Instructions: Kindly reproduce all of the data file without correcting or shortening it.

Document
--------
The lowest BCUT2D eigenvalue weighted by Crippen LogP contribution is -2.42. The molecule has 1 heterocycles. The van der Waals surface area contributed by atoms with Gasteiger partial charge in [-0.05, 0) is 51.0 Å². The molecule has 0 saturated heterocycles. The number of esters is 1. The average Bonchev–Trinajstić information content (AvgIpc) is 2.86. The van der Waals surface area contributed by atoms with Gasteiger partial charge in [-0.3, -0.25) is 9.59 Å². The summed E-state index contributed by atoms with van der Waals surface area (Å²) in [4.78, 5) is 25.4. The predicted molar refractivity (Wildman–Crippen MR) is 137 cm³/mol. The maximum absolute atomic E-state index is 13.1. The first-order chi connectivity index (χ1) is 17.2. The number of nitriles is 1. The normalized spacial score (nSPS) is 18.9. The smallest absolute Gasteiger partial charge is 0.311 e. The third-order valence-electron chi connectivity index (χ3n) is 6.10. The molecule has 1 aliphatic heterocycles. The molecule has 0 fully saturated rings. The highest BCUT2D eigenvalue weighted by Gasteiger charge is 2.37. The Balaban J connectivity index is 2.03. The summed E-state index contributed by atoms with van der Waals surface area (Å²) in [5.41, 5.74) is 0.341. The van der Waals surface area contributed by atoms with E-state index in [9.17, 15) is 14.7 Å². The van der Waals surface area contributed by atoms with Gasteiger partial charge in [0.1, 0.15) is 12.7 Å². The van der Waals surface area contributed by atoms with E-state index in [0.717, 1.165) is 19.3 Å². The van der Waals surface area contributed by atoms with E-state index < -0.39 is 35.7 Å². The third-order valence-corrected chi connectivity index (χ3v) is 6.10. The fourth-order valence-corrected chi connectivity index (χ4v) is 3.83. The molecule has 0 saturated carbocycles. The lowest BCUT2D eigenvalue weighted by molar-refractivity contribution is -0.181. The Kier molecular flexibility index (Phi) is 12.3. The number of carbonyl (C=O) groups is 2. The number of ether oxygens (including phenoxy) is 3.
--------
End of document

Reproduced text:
The lowest BCUT2D eigenvalue weighted by Crippen LogP contribution is -2.42. The molecule has 1 heterocycles. The van der Waals surface area contributed by atoms with Gasteiger partial charge in [-0.05, 0) is 51.0 Å². The molecule has 0 saturated heterocycles. The number of esters is 1. The average Bonchev–Trinajstić information content (AvgIpc) is 2.86. The van der Waals surface area contributed by atoms with Gasteiger partial charge in [-0.3, -0.25) is 9.59 Å². The summed E-state index contributed by atoms with van der Waals surface area (Å²) in [4.78, 5) is 25.4. The predicted molar refractivity (Wildman–Crippen MR) is 137 cm³/mol. The maximum absolute atomic E-state index is 13.1. The first-order chi connectivity index (χ1) is 17.2. The number of nitriles is 1. The normalized spacial score (nSPS) is 18.9. The smallest absolute Gasteiger partial charge is 0.311 e. The third-order valence-electron chi connectivity index (χ3n) is 6.10. The molecule has 1 aliphatic heterocycles. The molecule has 0 fully saturated rings. The highest BCUT2D eigenvalue weighted by Gasteiger charge is 2.37. The Balaban J connectivity index is 2.03. The summed E-state index contributed by atoms with van der Waals surface area (Å²) in [5.41, 5.74) is 0.341. The van der Waals surface area contributed by atoms with E-state index in [9.17, 15) is 14.7 Å². The van der Waals surface area contributed by atoms with Gasteiger partial charge in [0.1, 0.15) is 12.7 Å². The van der Waals surface area contributed by atoms with E-state index in [0.717, 1.165) is 19.3 Å². The van der Waals surface area contributed by atoms with E-state index < -0.39 is 35.7 Å². The third-order valence-corrected chi connectivity index (χ3v) is 6.10. The fourth-order valence-corrected chi connectivity index (χ4v) is 3.83. The molecule has 0 saturated carbocycles. The lowest BCUT2D eigenvalue weighted by molar-refractivity contribution is -0.181. The Kier molecular flexibility index (Phi) is 12.3. The number of carbonyl (C=O) groups is 2. The number of ether oxygens (including phenoxy) is 3.